Notes from the Perimeter

Monday, April 20, 2009

War of the Weeds


Maybe you can please most of the people some of the time, and some of the people most of the time, but there will be some people who simply refuse to be pleased no matter what. When President Obama, at the annual White House Easter Egg Roll, called daughter Malia his “technical advisor” after she got the sound system working, somebody no doubt somewhere could be heard to holler, “That’s taking jobs away from Americans!” Maybe Michelle Obama got toughened up on the campaign trail but I bet even she was surprised by the criticism that arose regarding what could be considered an innocuous, if not wholly worthwhile, endeavor.

On March 26, Executive Director Bonnie McCarvel and Program Coordinator Janet Braun of the Mid America CropLife Association sent the First Lady a letter objecting to the fact that the garden she has created on the White House grounds is organic.

Yes, the First Lady is guilty of not supporting pesticides.

Here are some excerpts from the letter:

Starting in the early 1900's, technology advances have allowed farmers to continually produce more food on less land while using less human labor. Over time, Americans were able to leave the time-consuming demands of farming to pursue new interests and develop new abilities. Today, an average farmer produces enough food to feed 144 Americans who are living longer lives than many of their ancestors. Technology in agriculture has allowed for the development of much of what we know and use in our lives today. If Americans were still required to farm to support their family's basic food and fiber needs, would the U.S. have been leaders in the advancement of science, communication, education, medicine, transportation and the arts?...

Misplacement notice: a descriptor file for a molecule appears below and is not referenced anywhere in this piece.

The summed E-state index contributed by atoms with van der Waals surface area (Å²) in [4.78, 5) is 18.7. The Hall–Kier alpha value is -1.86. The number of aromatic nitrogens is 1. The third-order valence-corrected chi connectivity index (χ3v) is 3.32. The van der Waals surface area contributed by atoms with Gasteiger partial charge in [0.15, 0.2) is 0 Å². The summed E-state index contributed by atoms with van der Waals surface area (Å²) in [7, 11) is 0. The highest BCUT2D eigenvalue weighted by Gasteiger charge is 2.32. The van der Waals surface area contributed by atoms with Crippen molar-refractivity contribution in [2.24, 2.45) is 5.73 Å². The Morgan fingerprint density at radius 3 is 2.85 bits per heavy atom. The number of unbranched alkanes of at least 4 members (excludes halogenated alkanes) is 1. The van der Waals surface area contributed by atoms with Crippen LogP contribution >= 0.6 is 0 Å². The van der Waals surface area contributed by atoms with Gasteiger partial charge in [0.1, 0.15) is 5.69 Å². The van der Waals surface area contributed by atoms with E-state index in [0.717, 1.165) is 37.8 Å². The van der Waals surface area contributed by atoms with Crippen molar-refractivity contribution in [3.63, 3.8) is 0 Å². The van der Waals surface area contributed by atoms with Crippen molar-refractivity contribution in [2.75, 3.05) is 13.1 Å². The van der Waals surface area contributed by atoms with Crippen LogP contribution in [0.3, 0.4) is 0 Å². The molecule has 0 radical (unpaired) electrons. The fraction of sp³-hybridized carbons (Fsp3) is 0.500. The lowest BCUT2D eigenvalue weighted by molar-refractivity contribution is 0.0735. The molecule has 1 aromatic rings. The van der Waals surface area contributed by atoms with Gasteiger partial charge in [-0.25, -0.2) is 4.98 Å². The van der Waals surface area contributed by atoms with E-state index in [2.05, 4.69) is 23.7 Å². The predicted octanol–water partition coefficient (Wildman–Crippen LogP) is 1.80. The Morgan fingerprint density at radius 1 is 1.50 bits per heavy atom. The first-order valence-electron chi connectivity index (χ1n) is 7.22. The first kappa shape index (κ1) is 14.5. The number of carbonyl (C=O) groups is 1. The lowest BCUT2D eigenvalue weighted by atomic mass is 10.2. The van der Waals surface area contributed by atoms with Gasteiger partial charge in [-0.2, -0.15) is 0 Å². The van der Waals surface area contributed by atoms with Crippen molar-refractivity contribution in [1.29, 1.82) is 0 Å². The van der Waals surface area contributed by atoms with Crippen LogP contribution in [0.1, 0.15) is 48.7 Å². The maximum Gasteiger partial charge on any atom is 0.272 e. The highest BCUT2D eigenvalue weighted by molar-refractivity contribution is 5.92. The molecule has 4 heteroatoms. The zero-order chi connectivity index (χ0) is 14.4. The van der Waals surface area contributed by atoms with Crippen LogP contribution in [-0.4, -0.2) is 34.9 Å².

As you go about planning and planting the White House garden, we respectfully encourage you to recognize the role conventional agriculture plays in the U.S in feeding the ever-increasing population, contributing to the U.S. economy and providing a safe and economical food supply.


These conventional farming “ambassadors,” as they call themselves, make some valid points. Modern farmers employ many environmentally friendly methods such as reduced tillage practices, precision and contour farming, and grass waterways to prevent erosion. They use biogenetics to implant pest resistance directly into seeds and GPS technology to target specific areas for pesticide spraying. Huge combines and powerful tractors have increased the efficiency of harvesting, thus saving time and energy. Farmlands provide most of the nation’s wildlife habitat.